Phone firms put block on 440,000 handsets to reduce thefts

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The Independent Online

More than 400,000 stolen or lost mobile phones have been disabled in the drive to reduce street crime, the industry announced yesterday.

More than 400,000 stolen or lost mobile phones have been disabled in the drive to reduce street crime, the industry announced yesterday.

Since mobile networks started sharing information on a single database, a total of 440,330 phones have been blocked, even if thieves insert new SIM cards into the handset.

A total of 700,000 mobiles were stolen in 2001, representing more than a quarter of robberies, compared with just 8 per cent three years earlier. The Metropolitan Police estimates that mobiles are snatched in almost half of London's robberies.

Ministers hope the number of thefts will be significantly cut by the disabling of phones, which can then only be used if they are illegally reprogrammed. Legislation introduced in October makes reprogramming an offence punishable by up to five years' imprisonment. The first arrests under the new laws have been made in London, Birmingham and Lancashire.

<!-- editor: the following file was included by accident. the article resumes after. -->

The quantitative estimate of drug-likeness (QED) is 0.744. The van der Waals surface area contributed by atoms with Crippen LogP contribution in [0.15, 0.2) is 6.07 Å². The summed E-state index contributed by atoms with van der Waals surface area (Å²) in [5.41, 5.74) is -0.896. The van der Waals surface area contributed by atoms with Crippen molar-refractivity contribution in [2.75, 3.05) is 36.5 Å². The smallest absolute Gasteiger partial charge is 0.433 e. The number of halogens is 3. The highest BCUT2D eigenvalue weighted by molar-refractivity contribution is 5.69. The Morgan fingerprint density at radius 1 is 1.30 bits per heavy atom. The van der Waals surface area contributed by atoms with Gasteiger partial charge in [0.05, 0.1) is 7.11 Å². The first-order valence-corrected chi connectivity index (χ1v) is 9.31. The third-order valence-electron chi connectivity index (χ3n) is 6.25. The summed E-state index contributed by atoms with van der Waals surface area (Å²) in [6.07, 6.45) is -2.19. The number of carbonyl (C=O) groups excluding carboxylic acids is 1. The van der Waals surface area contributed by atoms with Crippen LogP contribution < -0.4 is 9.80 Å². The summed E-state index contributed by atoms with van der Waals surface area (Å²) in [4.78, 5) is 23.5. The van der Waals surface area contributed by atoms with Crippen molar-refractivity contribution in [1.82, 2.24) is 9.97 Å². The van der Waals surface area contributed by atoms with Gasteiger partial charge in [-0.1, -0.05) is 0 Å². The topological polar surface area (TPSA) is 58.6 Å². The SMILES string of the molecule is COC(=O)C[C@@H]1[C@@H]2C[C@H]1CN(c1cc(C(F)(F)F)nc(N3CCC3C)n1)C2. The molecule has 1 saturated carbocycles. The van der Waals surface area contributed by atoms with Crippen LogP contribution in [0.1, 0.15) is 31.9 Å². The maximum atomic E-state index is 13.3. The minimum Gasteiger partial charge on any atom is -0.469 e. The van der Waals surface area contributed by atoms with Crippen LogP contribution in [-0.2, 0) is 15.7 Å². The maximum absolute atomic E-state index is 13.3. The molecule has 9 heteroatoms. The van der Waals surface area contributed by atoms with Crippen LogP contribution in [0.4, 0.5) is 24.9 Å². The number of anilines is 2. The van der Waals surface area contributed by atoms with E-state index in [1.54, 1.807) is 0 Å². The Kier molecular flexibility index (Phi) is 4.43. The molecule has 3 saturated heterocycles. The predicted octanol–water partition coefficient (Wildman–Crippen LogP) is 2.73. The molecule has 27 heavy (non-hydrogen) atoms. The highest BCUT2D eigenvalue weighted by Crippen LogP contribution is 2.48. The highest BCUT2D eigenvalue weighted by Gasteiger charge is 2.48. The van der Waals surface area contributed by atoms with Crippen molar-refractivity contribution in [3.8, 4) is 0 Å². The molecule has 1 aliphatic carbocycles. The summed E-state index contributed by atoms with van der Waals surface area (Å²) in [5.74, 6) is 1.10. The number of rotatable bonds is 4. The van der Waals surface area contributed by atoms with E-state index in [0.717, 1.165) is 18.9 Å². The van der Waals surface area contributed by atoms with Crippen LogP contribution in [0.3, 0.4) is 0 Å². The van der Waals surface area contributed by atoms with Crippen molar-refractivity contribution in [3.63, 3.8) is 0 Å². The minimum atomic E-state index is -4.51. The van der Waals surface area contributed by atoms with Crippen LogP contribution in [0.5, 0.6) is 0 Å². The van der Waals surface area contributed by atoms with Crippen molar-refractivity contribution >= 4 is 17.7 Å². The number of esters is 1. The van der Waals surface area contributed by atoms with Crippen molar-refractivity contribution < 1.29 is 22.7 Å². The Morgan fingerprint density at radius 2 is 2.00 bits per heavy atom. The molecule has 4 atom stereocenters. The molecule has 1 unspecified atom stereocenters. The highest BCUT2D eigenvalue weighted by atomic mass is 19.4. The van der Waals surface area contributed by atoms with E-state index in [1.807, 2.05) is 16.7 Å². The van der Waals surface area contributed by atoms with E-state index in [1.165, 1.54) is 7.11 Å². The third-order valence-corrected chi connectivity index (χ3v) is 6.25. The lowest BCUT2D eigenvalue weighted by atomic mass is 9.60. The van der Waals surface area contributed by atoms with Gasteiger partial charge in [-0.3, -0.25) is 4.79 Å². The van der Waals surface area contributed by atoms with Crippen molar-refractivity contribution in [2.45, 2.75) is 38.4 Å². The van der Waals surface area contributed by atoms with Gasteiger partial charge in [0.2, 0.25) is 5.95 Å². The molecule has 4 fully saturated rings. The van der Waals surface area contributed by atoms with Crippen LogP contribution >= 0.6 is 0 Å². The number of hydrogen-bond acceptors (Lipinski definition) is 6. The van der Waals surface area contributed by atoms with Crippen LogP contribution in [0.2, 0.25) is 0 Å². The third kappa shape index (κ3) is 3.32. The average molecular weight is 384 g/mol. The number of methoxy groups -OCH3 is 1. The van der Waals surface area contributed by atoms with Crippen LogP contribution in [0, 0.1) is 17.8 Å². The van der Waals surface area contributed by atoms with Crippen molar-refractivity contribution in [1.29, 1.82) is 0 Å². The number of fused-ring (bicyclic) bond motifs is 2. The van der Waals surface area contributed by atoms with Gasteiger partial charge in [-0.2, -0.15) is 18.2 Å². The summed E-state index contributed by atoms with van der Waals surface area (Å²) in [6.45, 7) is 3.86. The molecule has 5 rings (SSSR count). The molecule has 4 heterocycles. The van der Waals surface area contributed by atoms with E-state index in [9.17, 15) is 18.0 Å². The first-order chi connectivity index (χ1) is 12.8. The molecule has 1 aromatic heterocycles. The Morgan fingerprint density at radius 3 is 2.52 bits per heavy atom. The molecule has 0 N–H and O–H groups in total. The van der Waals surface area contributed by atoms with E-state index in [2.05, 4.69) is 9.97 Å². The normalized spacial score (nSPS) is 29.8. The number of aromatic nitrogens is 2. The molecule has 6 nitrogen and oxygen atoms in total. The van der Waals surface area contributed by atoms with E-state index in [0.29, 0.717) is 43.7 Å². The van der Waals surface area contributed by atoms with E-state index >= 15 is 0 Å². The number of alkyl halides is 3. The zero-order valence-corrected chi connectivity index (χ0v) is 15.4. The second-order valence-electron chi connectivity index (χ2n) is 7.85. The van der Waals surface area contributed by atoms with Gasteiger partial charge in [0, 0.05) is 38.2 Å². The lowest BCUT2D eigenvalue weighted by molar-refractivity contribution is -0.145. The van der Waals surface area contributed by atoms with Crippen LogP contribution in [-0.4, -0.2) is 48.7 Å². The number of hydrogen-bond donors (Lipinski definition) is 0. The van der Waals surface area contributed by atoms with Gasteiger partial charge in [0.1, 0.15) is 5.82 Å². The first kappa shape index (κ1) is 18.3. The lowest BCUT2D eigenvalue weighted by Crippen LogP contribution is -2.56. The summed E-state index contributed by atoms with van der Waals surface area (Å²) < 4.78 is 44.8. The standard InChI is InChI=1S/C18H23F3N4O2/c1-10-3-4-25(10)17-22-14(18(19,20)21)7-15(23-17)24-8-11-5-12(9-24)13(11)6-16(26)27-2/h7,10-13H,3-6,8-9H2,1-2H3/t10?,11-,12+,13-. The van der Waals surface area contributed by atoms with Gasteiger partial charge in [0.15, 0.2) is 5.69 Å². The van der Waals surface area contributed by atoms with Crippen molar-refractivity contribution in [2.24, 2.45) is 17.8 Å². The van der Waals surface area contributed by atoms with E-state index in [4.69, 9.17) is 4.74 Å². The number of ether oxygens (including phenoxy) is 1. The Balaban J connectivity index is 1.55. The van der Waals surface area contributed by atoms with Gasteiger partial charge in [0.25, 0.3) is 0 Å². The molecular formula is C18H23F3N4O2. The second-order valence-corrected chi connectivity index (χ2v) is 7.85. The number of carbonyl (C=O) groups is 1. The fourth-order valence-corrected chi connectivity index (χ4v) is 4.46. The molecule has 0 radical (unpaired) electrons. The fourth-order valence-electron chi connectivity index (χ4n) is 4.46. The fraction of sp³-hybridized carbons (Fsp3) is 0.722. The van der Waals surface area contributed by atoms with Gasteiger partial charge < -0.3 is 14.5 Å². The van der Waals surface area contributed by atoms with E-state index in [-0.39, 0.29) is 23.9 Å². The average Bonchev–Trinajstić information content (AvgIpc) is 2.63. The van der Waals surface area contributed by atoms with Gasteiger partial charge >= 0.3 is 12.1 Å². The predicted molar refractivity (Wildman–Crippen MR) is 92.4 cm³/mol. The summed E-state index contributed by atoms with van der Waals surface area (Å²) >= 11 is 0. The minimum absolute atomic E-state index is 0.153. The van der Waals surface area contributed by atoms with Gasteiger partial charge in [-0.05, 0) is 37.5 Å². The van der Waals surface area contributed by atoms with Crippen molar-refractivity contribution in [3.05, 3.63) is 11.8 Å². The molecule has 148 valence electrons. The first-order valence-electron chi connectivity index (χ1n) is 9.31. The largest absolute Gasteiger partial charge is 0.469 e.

At the launch of £1.5m advertising campaign to deter thieves, the Home Secretary, David Blunkett, said: "Mobile phone users can be confident the police, the Government and the industry are committed to tackling phone theft. Police forces have already made several arrests in operations against alleged reprogrammers. This crackdown will continue and more operations are already being planned to stop those fuelling the trade in stolen phones."

Sir John Stevens, the Metropolitan Police Commissioner, said: "This is the first time the police, the Government and the mobile phone industry have all worked together to crack down on mobile phone theft, something we are all deeply committed to doing. The message from this new scheme is clear, that stolen mobile phones will not work."

The industry yesterday launched a phone number ­ 08701 123123 ­ for people to call if their mobile is stolen. This will activate an immediate block.